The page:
The move to seek justice for Civil Rights Era lynching victims came to a screeching halt Monday as Republican members of the U.S. Senate said they will not support any legislation until they can get a vote on an energy bill. The Emmett Till Unsolved Civil Rights Crime Act would give the U.S. Justice Department $10 million per year to prosecute those responsible for killing Blacks and supporters of civil rights initiatives. In addition, the bill called for $3.5 to aid local law-enforcement agencies involved in the investigations. The bill was among about three dozen pieces of legislation aimed at helping mentally ill people, homeless youths, stroke victims and child-porn prosecutors. Leading the charge against the measure was Sen. Tom Coburn, an Oklahoma Republican, who consistently fights new spending measures. He was joined by 39 colleagues. The 52 votes in favor were eight short of the number needed to force a final vote on the bill bundle. Democrats argue that the Republicans want to keep the money on hand for the war in Iraq. “History will tell whether this is a setback or a setup for ultimate victory of the Till bill,” Alvin Sykes of Kansas City, president of the Emmett Till Justice Campaign and drafter of the bill, told The Clarion Ledger newspaper in Mississippi. “Every justice-seeking American should be calling and e-mailing their U.S. senators, strongly urging the passage of the bill.” The “Till bill” is named after Emmett Till, the Black teen from Chicago who was kidnapped and brutally beaten before being shot to death by the Ku Klux Klan in Mississippi in 1955. Why do you think the bill didn’t pass?
Prisons, colleges and state agencies got supplies intended for people suffering.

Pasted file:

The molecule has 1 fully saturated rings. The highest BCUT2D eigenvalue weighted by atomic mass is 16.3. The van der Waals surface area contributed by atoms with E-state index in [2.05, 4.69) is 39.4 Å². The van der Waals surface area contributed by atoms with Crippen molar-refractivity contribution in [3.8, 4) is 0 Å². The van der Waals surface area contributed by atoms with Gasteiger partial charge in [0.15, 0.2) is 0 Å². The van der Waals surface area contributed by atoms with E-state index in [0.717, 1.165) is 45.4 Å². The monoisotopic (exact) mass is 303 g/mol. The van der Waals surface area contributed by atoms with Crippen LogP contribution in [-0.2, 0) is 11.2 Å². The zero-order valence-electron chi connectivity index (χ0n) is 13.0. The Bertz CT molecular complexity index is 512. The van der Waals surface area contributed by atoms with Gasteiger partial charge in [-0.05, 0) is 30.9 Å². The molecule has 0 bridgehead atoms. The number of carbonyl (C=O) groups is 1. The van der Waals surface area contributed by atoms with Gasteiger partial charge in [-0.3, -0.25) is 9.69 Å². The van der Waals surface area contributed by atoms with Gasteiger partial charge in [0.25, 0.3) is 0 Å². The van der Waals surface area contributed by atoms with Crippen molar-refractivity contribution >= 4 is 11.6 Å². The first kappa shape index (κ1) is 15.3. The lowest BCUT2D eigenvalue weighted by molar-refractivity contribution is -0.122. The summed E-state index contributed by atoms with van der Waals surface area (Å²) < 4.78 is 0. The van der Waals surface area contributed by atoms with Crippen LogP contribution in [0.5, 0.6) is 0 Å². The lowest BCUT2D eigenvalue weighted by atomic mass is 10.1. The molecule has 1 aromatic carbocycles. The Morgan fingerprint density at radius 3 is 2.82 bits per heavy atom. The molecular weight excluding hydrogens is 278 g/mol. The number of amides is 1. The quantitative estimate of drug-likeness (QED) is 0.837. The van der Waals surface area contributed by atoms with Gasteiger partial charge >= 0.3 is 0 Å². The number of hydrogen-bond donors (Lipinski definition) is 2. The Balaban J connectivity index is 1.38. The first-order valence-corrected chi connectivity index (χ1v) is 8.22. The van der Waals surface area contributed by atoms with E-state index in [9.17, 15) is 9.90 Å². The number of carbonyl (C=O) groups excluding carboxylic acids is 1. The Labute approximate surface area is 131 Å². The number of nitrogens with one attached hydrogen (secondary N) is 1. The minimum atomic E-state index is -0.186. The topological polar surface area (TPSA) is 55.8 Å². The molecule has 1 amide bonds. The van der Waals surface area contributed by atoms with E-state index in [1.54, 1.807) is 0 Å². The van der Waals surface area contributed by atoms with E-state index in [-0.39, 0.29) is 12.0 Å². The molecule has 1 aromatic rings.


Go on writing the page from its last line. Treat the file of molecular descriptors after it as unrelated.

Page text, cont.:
Instead of going to Mississippi’s Hurricane Katrina victims – many of whom are still struggling three years later to pull their lives back together – tens of millions of much-needed household items went to everybody from inmates to state administrators, CNN reports. Last month, the news network reported that officials in Louisiana, the state slammed hardest by the killer storm of 2005, turned down the surplus goods from the Federal Emergency Management Agency, sparking an outcry from activists and aid agencies over the seeming ongoing neglect of that suffering population. But unlike Louisiana, which turned down a share of the $85 million in dinnerware, bed linens, coffee pots, cleaning supplies and other supplies, Mississippi was one of the 16 states that collected the wares. Kym Wiggins, a spokeswoman for the Mississippi Surplus Agency, said, “There may be a need, but we were not notified that there was a great need for this particular property.” But critics want to know how it was determined that those most in need were the state’s Department of Wildlife, Fisheries and Parks, whose staff wound up with coffee makers; Mississippi Department of Finance and Administration staffers who landed some nifty plastic containers; and prisons, colleges and volunteer fire departments, who reeled in scads of other items. “You would have to be living under a rock not to know there is still a need,” Cass Woods, the project coordinator of Coastal Women for Change, told CNN. Sharon Hanshaw, director of Coastal Women for Change, a nonprofit group helping storm victims, agreed. “It’s scary to know that there are supplies that they are harboring and people [are] in need right now as we speak today.”